The report Sustainable Lifestyles: Today’s Facts & Tomorrow’s Trends presents a synthesis of research, leading policy and practice, and stakeholder views on potential pathways toward a further spreading of sustainable lifestyles. Relevant questions addressed include:
· What makes a lifestyle sustainable?
· Why do sustainable ways of consuming, living and moving appear to remain marginal?
· How to make sustainable lifestyles mainstream?
· What is happening now and how can we encourage positive trends to ensure a better future usage of our scarce natural resource base (including energy)?
Making it easier to change our behaviours
In order to mainstream, upscale, multiply current examples of sustainable lifestyles, two things are crucial. First, (we) individuals need to become more aware of the social, economic and environmental implications of all choices and behaviours, as a first step towards actually changing our behaviours. There is no ‘one size fits all’ solution as to how to motivate people to behave and live more sustainably. Successful sustainability initiatives are those that try to understand how to motivate and enable behavioural change among different groups of people.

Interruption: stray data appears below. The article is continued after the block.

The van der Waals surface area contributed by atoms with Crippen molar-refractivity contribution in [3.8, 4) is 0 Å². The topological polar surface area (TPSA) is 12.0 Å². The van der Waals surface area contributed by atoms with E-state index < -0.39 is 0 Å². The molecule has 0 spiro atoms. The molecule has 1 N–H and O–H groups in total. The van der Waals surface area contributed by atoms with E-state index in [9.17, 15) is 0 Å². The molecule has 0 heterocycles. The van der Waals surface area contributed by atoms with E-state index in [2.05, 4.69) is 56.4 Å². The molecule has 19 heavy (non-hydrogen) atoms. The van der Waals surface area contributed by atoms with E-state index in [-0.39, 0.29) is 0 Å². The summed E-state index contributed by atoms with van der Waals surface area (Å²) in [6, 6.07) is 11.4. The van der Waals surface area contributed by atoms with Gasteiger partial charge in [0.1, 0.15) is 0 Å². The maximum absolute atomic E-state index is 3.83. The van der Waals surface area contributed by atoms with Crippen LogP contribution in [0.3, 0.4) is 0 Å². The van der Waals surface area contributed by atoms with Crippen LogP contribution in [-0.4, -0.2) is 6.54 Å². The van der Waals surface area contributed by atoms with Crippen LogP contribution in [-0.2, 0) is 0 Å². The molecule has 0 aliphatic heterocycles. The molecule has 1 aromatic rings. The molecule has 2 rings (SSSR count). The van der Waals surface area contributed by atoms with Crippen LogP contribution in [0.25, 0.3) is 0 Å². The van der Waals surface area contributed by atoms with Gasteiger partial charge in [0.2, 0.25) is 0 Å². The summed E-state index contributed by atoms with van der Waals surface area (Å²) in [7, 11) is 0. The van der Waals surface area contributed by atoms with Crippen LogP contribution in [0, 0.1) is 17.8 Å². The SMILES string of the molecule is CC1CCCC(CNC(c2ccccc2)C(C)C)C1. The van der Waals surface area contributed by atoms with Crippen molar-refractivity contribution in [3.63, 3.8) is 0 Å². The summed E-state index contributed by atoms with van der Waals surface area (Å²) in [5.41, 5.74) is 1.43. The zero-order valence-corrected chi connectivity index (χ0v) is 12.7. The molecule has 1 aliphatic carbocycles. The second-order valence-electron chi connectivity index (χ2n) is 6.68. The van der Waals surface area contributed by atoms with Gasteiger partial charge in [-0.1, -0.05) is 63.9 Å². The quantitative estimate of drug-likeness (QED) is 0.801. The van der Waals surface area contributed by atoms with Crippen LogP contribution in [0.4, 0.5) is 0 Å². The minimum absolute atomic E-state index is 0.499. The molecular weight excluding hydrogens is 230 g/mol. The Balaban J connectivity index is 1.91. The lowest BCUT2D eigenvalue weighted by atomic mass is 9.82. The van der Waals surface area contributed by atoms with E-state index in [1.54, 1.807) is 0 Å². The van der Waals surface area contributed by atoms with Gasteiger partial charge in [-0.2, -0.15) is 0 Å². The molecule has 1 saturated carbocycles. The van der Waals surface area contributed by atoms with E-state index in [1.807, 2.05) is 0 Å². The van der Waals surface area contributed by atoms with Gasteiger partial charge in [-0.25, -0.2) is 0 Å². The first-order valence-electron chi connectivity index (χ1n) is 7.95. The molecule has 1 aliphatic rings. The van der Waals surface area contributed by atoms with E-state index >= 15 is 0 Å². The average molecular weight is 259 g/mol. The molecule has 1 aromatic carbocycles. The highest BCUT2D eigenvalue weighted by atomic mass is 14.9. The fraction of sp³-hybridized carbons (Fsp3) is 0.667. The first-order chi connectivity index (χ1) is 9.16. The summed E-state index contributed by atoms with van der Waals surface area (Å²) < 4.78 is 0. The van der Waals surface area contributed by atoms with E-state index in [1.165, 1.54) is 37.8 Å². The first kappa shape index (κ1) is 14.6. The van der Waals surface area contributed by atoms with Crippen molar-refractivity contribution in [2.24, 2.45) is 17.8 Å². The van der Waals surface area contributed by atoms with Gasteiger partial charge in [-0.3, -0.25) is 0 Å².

Second, the world in which we live should facilitate sustainable lifestyles as the effortless norm, because currently, too often, the sustainable alternative is the most difficult one to perform. It is important to make sustainable lifestyles easy, convenient, accessible and enjoyable. This requires the development of appropriate infrastructure (e.g. to encourage walking and cycling) and context-specific solutions (e.g, communal rental bikes in Paris, Barcelona, London).
About the SPREAD Sustainable Lifestyles 2050 European Social Platform Project